“Native advertising” is a term you’ve probably heard a lot lately. It’s come to embody a set of advertising approaches that look to integrate advertising more fully into the digital content experience. Sponsored content on Buzzfeed, “brand stories” on Facebook, promoted trends on Twitter — all of these are commonly cited examples of advertising gone native.
But publishers and brands looking to incorporate native ads into their portfolio often have a poor understanding of the “native continuum” — the gradient that exists between a classic banner ad and a fully native one. While all forms of native advertising What are the key differences? What types of ads exist along the continuum? And, most importantly, what are the benefits and drawbacks of each approach? Here’s a guide.
Far from being a true “native,” the “tourist” subtype is just a step up from a standard banner ad. Think of it as the digital evolution of those massive fold-out sections in the Economist that governments sometimes buy to encourage foreign investment. Here’s an example from the Atlantic.
- Are “super” banners. This is functionally a banner ad on steroids, with a well-conceived layout and expanded size.
- Are multi-faceted. Note the simultaneous usage of video, imagery, and text used in this example. This is a common feature of “tourist” ads.
- Actually contain useful content. These ads offer actual perceived value to the reader, in the form of content that goes beyond “check out this product” or “laugh at this GIF.”
- Offer some inherent social functionality. While not ubiquitous in tourist ads, this ad has incorporated commenting and voting functions, further encouraging user engagement.
Resident ads move beyond tourist ads by integrating themselves more fully into a website, intimating that the unit is part of the site’s content. Here’s an example from Outbrain that appeared on CNN.com.
- “Dress the part.” Resident ad networks build units that can be easily modified by the publishing partner to look like part of the site’s core content layout. Outbrain’s unit, for example, looks like a natural extension of the site’s navigation. And users may not realize it is served by a third party.
- Have new placement. Rather than try to fit into a site’s content model, resident units are often new types of ad units, often using the space between paragraphs or at the bottom of articles to surface their content. Outbrain’s done this at the bottom of the article.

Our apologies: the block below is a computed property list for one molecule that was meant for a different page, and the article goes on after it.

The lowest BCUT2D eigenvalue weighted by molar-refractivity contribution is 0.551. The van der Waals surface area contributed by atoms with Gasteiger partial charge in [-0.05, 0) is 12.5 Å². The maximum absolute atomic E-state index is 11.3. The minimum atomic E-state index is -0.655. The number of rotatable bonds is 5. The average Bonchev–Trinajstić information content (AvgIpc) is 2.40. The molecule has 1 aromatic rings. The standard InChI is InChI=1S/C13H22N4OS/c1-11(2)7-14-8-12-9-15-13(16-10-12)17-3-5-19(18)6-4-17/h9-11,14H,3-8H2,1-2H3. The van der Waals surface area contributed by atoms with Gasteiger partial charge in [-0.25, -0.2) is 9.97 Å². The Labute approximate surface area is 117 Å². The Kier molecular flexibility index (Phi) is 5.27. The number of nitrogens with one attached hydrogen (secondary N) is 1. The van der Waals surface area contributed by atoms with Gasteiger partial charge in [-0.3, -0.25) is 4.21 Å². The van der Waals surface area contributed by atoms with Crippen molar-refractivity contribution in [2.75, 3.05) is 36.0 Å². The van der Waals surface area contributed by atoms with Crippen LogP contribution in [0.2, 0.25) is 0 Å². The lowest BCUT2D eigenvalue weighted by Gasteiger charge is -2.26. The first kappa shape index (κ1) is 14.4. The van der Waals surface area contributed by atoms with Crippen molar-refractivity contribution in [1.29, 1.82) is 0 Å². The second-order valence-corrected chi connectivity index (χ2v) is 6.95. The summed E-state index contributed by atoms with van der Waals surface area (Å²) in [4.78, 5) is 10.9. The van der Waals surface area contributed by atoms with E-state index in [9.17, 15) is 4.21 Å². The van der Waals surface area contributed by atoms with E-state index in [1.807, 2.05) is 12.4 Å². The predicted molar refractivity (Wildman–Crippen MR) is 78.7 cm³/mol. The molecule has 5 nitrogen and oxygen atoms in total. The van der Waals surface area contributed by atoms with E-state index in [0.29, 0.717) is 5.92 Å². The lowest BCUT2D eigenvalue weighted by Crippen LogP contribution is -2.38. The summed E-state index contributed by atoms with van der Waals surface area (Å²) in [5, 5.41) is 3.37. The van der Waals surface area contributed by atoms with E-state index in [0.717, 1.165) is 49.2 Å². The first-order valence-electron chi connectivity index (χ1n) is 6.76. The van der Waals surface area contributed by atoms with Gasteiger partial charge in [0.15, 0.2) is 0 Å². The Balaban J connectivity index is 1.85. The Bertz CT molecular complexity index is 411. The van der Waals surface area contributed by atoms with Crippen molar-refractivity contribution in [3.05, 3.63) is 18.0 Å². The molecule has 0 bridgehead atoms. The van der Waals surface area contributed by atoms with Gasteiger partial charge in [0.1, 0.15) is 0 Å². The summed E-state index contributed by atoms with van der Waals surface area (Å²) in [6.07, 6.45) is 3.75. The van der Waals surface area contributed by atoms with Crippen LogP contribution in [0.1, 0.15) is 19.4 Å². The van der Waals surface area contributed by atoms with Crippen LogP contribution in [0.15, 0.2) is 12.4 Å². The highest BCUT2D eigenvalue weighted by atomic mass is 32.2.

- Include local and third-party content. Resident ads often aim to provide value by simultaneously surfacing relevant content from both within the publisher site, as well as within a larger network. Outbrain’s tool is a terrific example of this.
Building upon the local content alignment and nascent design “camouflage” begun by resident ads, citizen ads begin to further embed themselves in the flow of content. Here’s an example from Entrepreneur‘s website.
- Match the site’s style. Similar to the resident ad, the citizen ad fits the style of the surrounding content and layout perfectly.
- Are included in consumption experience. The user encounters the ad as an extension of his or her core browsing experience, not as separate content.
- Are core content objects. Even beyond the resident ad unit’s integration into the content experience, this citizen ad is actually being presented as a core aspect of the content experience.
Truly native ads offers the best of both worlds: Content that users can readily identify as sponsored (as with tourist ads), but that is easy for them to engage with. Let’s use Facebook’s “sponsored stories” as an example.
- Share functionality with non-ad content. On Facebook, sponsored stories can be shared, liked, commented upon, etc. This is a critical element of native ads.
- Look the same as other content on the site. Facebook’s sponsored stories look no different than other posts in your feed, save a bit of highlighting for emphasis.
- Are included in the consumption experience. In our Facebook example, these sponsored stories actually appear in your feed, right alongside your normal updates.
Across these different native frameworks, one thing is consistent: Native ads frequently perform better than banners on key metrics (e.g. click through rate), often by a lot.
Despite that, native CPMs aren’t much higher than CPMs on banner ads, at least for now. That’s not totally surprising — native ads are a relatively new format that can be challenging for marketers and media planners to justify internally. But advertisers should take advantage of the divergence between impact and pricing: It’s a significant inefficiency in the market, and they can exploit it while the publishers catch up.Jonathan Glick is the CEO of Sulia, the subject-based social network. He was previously head of research operations for the Gerson Lehrman Group and ran digital product development for the New York Times. Josh Neckes is the VP of revenue at Sulia and a strategic consultant for early-stage tech startups.
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